Haiti’s Five-Year Cholera Outbreak, and How Not All Aid Is Helpful

Contributed by Azarene Foutouhi

 Following a devastating earthquake in 2010 Haiti felt the beginnings of a Cholera outbreak. As in the case of many natural disasters, there was a resultant influx of aid in the form of supplies and volunteers from foreign countries, yet nearly five years later the outbreak seems to be getting worse. Only recently the infection rate which seemed to hold steady at a rate of one thousand new infections a month jumped to one thousand per week. After millions of dollars in aid, and months of humanitarian work, how has the outbreak not improved, and why is it getting worse?

 Cholera is an acute and potentially fatal disease which is caused by the ingestion of food or water by the bacterium Vibrio cholerae. The WHO estimates roughly 1.4-4.3 million cases annually, and a short incubation time of 2 hours to 5 days can result in an explosive outbreak. Sanitation and the maintenance of clean water sources are essential to maintaining a stable outbreak-free environment.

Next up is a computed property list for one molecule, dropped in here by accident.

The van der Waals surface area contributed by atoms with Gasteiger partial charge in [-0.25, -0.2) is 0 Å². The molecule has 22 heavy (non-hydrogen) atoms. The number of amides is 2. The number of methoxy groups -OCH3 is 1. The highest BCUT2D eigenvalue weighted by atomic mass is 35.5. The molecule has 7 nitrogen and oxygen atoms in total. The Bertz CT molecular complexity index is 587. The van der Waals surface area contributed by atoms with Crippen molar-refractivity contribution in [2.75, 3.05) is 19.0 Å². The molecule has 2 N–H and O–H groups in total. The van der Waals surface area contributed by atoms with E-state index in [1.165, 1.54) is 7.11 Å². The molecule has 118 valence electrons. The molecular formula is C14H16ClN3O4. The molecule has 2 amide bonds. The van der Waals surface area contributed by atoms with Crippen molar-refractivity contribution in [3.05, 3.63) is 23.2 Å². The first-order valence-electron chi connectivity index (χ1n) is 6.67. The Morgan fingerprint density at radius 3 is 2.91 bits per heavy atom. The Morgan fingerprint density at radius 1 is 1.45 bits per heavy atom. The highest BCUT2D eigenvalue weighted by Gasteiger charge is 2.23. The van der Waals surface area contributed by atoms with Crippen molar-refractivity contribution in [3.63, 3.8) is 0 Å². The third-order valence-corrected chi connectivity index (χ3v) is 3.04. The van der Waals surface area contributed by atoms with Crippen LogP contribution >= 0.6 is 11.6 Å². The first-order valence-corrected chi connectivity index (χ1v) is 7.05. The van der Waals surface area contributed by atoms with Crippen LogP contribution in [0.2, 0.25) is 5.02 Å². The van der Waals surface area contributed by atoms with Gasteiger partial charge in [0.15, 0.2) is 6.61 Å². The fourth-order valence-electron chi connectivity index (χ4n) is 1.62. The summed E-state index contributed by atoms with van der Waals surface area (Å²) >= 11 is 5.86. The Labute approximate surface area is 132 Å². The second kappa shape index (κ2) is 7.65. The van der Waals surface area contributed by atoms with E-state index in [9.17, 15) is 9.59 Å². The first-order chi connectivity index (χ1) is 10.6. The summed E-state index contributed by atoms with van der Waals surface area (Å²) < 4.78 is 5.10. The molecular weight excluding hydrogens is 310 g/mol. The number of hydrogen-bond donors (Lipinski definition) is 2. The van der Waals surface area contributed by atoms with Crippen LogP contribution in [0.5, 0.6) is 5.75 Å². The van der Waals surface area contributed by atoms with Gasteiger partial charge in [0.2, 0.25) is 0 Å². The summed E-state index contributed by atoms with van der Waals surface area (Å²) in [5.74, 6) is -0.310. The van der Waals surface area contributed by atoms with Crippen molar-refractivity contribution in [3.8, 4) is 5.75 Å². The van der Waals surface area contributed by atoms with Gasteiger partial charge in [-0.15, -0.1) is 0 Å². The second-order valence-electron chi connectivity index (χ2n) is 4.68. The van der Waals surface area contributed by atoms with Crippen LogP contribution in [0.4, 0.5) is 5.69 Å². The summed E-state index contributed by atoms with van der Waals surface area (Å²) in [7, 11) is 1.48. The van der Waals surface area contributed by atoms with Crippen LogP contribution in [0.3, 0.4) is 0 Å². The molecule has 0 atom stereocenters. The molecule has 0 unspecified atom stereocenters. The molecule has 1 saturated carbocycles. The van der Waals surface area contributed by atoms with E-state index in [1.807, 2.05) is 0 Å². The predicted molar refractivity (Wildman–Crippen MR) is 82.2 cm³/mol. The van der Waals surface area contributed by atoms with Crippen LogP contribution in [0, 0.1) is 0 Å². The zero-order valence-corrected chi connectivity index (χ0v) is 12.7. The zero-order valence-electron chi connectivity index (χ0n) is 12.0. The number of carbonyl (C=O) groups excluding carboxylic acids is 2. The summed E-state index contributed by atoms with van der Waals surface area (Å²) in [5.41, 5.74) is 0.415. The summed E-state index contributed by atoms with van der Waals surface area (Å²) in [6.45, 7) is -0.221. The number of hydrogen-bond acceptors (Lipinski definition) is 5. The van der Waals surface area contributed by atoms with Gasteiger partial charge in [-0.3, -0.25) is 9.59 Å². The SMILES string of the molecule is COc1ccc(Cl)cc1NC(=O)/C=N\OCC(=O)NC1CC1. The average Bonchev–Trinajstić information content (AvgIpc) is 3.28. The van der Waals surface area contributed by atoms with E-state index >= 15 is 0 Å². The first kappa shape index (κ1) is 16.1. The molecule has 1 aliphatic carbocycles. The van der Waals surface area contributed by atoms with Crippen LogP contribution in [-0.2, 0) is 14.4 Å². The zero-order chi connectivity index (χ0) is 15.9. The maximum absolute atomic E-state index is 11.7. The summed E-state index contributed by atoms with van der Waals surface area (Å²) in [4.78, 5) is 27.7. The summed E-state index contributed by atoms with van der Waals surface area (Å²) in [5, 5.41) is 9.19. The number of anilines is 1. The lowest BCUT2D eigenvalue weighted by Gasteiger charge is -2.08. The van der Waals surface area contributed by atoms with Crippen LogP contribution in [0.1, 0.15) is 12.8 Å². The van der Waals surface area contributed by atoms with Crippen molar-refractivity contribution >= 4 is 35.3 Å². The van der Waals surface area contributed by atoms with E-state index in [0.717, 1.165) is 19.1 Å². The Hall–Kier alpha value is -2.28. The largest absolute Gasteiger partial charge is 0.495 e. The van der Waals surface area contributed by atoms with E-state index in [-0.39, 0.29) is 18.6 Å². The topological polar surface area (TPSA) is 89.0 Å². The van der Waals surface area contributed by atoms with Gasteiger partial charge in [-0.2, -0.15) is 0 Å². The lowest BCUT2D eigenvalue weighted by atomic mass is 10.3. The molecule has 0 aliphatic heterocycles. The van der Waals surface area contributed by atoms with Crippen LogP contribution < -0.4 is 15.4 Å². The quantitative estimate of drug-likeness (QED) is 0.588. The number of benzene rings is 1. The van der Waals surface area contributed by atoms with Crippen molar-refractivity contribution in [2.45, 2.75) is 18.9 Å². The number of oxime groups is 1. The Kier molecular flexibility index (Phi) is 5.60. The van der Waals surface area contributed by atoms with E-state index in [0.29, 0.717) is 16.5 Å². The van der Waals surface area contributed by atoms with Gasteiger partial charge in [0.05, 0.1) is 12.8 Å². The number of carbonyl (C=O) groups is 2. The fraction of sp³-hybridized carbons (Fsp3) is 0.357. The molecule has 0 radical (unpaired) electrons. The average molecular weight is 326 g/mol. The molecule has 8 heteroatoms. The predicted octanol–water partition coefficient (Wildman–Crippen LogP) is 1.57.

Where did the aid go? Soon after the earthquake, Haiti was flooded with foreign humanitarian aid: nurses, doctors, and supplies. However, recent reports have pointed out that while foreigners arrive assuming a nation–such as Haiti–has a shortage of specialized health workers, this is not usually the case, and that help without an informed context is little help at all. The initial aid did little to stop an outbreak in a country where many live in slums or the undeveloped countryside with no access to sanitation or clean water, and have to choose between the purchase of food and soap. As the aid workers left Haiti, little remained but the medical supplies they had brought with them and latrines in the cities.

 There is promise however, in the Cholera vaccine, which has been administered to approximately 300,000 people to date. However, with a nation of 10 million people there is much work yet to be done, and with an estimated price tag of 2.2 Billion to eradicate Cholera in the nation, people are left wondering when it will happen.







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